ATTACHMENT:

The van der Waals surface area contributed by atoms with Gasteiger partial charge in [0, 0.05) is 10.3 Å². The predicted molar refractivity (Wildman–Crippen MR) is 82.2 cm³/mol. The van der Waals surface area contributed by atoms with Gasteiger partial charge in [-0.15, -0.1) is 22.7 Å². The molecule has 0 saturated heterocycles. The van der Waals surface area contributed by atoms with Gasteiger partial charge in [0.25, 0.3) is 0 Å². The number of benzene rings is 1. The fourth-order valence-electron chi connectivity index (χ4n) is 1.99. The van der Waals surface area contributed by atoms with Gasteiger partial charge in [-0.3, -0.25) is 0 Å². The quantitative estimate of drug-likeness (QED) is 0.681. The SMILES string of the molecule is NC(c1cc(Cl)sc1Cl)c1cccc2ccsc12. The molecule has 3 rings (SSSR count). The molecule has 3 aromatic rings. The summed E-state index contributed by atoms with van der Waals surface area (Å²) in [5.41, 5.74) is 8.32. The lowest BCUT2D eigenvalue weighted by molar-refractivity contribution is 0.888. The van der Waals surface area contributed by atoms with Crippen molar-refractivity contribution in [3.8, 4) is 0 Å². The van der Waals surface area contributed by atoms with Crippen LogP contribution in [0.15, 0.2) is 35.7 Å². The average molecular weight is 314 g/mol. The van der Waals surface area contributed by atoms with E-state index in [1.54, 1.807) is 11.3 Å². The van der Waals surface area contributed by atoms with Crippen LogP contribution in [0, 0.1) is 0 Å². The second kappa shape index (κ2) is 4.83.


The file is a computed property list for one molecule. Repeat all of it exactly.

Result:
The van der Waals surface area contributed by atoms with Gasteiger partial charge in [0, 0.05) is 10.3 Å². The predicted molar refractivity (Wildman–Crippen MR) is 82.2 cm³/mol. The van der Waals surface area contributed by atoms with Gasteiger partial charge in [-0.15, -0.1) is 22.7 Å². The molecule has 0 saturated heterocycles. The van der Waals surface area contributed by atoms with Gasteiger partial charge in [0.25, 0.3) is 0 Å². The number of benzene rings is 1. The fourth-order valence-electron chi connectivity index (χ4n) is 1.99. The van der Waals surface area contributed by atoms with Gasteiger partial charge in [-0.3, -0.25) is 0 Å². The quantitative estimate of drug-likeness (QED) is 0.681. The SMILES string of the molecule is NC(c1cc(Cl)sc1Cl)c1cccc2ccsc12. The molecule has 3 rings (SSSR count). The molecule has 3 aromatic rings. The summed E-state index contributed by atoms with van der Waals surface area (Å²) in [5.41, 5.74) is 8.32. The lowest BCUT2D eigenvalue weighted by molar-refractivity contribution is 0.888. The van der Waals surface area contributed by atoms with Crippen molar-refractivity contribution in [3.8, 4) is 0 Å². The van der Waals surface area contributed by atoms with Crippen LogP contribution in [0.15, 0.2) is 35.7 Å². The average molecular weight is 314 g/mol. The van der Waals surface area contributed by atoms with E-state index in [1.54, 1.807) is 11.3 Å². The van der Waals surface area contributed by atoms with Crippen LogP contribution in [0, 0.1) is 0 Å². The second kappa shape index (κ2) is 4.83.